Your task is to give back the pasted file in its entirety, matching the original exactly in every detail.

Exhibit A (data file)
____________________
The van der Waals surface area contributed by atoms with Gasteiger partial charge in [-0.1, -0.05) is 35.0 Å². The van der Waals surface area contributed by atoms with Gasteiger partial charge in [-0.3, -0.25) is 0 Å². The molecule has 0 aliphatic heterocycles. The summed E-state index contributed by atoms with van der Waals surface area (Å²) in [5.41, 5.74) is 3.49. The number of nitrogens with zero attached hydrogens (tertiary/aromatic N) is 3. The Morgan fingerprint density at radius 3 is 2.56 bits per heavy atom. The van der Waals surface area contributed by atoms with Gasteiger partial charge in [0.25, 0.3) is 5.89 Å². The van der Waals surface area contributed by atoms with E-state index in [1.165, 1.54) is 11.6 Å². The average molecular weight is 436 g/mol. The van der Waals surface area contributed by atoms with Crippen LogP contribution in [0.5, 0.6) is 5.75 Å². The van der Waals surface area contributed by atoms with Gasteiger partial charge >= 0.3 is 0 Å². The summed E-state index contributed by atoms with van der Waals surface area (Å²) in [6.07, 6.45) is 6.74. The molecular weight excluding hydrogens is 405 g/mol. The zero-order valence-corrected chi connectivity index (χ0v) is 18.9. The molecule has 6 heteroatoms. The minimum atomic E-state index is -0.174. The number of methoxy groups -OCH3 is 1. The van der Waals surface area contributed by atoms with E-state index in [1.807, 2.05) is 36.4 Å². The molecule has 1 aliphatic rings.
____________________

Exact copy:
The van der Waals surface area contributed by atoms with Gasteiger partial charge in [-0.1, -0.05) is 35.0 Å². The van der Waals surface area contributed by atoms with Gasteiger partial charge in [-0.3, -0.25) is 0 Å². The molecule has 0 aliphatic heterocycles. The summed E-state index contributed by atoms with van der Waals surface area (Å²) in [5.41, 5.74) is 3.49. The number of nitrogens with zero attached hydrogens (tertiary/aromatic N) is 3. The Morgan fingerprint density at radius 3 is 2.56 bits per heavy atom. The van der Waals surface area contributed by atoms with Gasteiger partial charge in [0.25, 0.3) is 5.89 Å². The van der Waals surface area contributed by atoms with E-state index in [1.165, 1.54) is 11.6 Å². The average molecular weight is 436 g/mol. The van der Waals surface area contributed by atoms with Crippen LogP contribution in [0.5, 0.6) is 5.75 Å². The van der Waals surface area contributed by atoms with Gasteiger partial charge >= 0.3 is 0 Å². The summed E-state index contributed by atoms with van der Waals surface area (Å²) in [6.07, 6.45) is 6.74. The molecular weight excluding hydrogens is 405 g/mol. The zero-order valence-corrected chi connectivity index (χ0v) is 18.9. The molecule has 6 heteroatoms. The minimum atomic E-state index is -0.174. The number of methoxy groups -OCH3 is 1. The van der Waals surface area contributed by atoms with E-state index in [1.807, 2.05) is 36.4 Å². The molecule has 1 aliphatic rings.